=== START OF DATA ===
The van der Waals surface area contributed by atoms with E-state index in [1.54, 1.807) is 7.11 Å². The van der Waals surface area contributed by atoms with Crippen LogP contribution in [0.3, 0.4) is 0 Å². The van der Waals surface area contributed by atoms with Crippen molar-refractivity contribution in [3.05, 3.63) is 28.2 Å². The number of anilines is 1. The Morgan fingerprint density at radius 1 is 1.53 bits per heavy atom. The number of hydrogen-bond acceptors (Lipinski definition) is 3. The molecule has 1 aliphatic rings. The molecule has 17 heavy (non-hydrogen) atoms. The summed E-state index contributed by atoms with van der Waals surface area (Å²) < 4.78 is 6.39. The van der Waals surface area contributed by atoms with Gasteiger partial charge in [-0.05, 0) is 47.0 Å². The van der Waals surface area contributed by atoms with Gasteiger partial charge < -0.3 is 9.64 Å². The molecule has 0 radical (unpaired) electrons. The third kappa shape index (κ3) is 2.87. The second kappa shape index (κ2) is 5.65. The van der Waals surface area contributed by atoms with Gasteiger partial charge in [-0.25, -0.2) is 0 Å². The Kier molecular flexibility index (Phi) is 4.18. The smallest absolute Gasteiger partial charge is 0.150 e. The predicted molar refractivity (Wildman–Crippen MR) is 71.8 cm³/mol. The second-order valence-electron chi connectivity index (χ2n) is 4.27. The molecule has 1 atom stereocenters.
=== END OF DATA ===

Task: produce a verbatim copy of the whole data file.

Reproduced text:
The van der Waals surface area contributed by atoms with E-state index in [1.54, 1.807) is 7.11 Å². The van der Waals surface area contributed by atoms with Crippen LogP contribution in [0.3, 0.4) is 0 Å². The van der Waals surface area contributed by atoms with Crippen molar-refractivity contribution in [3.05, 3.63) is 28.2 Å². The number of anilines is 1. The Morgan fingerprint density at radius 1 is 1.53 bits per heavy atom. The number of hydrogen-bond acceptors (Lipinski definition) is 3. The molecule has 1 aliphatic rings. The molecule has 17 heavy (non-hydrogen) atoms. The summed E-state index contributed by atoms with van der Waals surface area (Å²) < 4.78 is 6.39. The van der Waals surface area contributed by atoms with Gasteiger partial charge in [-0.05, 0) is 47.0 Å². The van der Waals surface area contributed by atoms with Gasteiger partial charge < -0.3 is 9.64 Å². The molecule has 0 radical (unpaired) electrons. The third kappa shape index (κ3) is 2.87. The second kappa shape index (κ2) is 5.65. The van der Waals surface area contributed by atoms with Gasteiger partial charge in [-0.25, -0.2) is 0 Å². The Kier molecular flexibility index (Phi) is 4.18. The smallest absolute Gasteiger partial charge is 0.150 e. The predicted molar refractivity (Wildman–Crippen MR) is 71.8 cm³/mol. The second-order valence-electron chi connectivity index (χ2n) is 4.27. The molecule has 1 atom stereocenters.